I am writing this devotional on Epiphany. It is the 12th day after Christmas and it is a cloudy, dreary day. A little sunlight and warmth might have been nice for the day we are supposed to celebrate the light of Christ made manifest in our world! On Epiphany, we typically think of the visit of the wise men to Jesus, and the light of the star that guided their way. And we think about our hopes for the new year, and the ways in which we will participate in sharing God’s light and love with a hurting world. Yesterday in Children’s Sunday School, we had our annual Epiphany Fair. The highlight of this event is always the cupcakes! (Snacks are always the highlight of any event.) Three lucky kids received a trinket in their cupcake and became the honored wise ones (this year 2 girls and 1 boy) who got to wear our fancy kings’ crowns in the Epiphany parade! Other kids carry gifts (for the baby Jesus) and lead the parade with bright gold stars. It’s fun and special and hopefully creates good memories as we begin the season of Epiphany. Because we need those good memories and reminders of the light. Because Epiphany for “grown-ups,” while it celebrates the same themes, makes us more aware of the tyrant king Herod and the violent aftermath of the Wise Men’s visit bringing news of a supposed challenger (in the form of a tiny baby) to Herod’s throne. Because we’re more aware than ever of the need for God’s light to shine in our darkness.
So maybe the clouds and dreariness as I write are appropriate, because it’s been a little hard to feel very Christmas-y during the last 12 days. Australia is on fire, and even when that devastation is past, the larger devastation of global climate change will remain. And talk of World War III fills our news feeds. And anti-Semitism, along with other forms of bigotry are rising at an alarming rate. I know that I need Epiphany. I need to be reminded that God’s light can illuminate every darkness, even when I can’t imagine it. I need to know that like the Wise Men, we can always choose another way home, and that tyrants do not have the last say. I need to know that the light Jesus brings is not just for me and people like me, but also for Wise Men from the East – or children from Iran, or families at our southern border, or homeowners and firefighters and animals in Australia. Sometimes I just need to know it, and believe it – no matter how unreal it may seem – and I rely on the rhythm of the church seasons to help me with that. Teaching children about those seasons also helps me with that.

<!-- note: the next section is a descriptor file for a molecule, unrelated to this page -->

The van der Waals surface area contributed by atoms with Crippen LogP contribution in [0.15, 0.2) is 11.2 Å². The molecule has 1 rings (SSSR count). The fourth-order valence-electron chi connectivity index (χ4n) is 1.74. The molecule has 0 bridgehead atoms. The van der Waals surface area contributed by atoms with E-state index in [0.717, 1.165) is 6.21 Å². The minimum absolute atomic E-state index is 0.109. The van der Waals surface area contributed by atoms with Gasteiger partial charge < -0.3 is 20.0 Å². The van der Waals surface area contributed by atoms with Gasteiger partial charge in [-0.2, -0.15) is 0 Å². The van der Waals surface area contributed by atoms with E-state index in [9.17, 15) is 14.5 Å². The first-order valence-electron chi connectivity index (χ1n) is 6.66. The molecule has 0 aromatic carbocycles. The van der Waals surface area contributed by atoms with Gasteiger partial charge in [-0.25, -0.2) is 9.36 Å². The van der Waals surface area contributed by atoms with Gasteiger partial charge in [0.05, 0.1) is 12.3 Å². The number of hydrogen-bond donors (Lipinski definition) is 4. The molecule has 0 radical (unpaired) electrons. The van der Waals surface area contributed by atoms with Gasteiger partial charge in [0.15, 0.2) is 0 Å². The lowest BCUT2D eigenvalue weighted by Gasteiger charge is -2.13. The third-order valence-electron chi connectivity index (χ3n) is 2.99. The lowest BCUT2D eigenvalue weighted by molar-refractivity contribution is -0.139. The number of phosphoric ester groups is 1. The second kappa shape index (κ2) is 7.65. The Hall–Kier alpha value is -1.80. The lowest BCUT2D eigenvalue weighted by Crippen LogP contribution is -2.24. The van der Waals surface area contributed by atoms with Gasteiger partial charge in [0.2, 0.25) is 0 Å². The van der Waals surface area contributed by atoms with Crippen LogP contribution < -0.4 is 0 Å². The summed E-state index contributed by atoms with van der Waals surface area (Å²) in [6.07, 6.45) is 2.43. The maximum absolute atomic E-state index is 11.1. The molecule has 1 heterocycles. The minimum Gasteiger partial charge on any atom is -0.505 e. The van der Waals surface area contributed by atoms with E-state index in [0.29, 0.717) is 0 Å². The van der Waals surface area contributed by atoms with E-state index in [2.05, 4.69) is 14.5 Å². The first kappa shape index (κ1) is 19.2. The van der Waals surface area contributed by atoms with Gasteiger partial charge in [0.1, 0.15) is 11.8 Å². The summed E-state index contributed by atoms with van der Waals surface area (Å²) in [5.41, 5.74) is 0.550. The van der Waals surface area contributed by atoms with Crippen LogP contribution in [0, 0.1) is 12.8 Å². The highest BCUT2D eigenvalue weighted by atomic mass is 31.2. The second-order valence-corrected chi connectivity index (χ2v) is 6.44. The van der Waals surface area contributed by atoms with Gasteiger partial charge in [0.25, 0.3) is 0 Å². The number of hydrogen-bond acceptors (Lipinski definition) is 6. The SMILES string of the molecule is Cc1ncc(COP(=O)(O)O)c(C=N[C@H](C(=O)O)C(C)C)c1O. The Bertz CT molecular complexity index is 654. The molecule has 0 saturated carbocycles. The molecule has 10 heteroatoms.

Our Epiphany parade stopped at various places throughout the church and we said a blessing – at the sanctuary doors, the front door of the church, the nursery, etc. This is a variation of an Epiphany House Blessing – an old tradition called “chalking the door” where you write a symbol of blessing above your door and say a prayer for the new year. If you’d like to observe this tradition at home, we have a few kits left in the sanctuary so you can chalk your own Epiphany reminder on your door. Remind yourself that God came to earth. That transformation is possible. That the light shines in the darkness and the darkness will not overcome it.
God of Peace, bless our homes and all who enter through our doors. May all who come enter in peace and find love and light. May love and joy overflow into our world. May Christ dwell in our homes and in our hearts. Amen.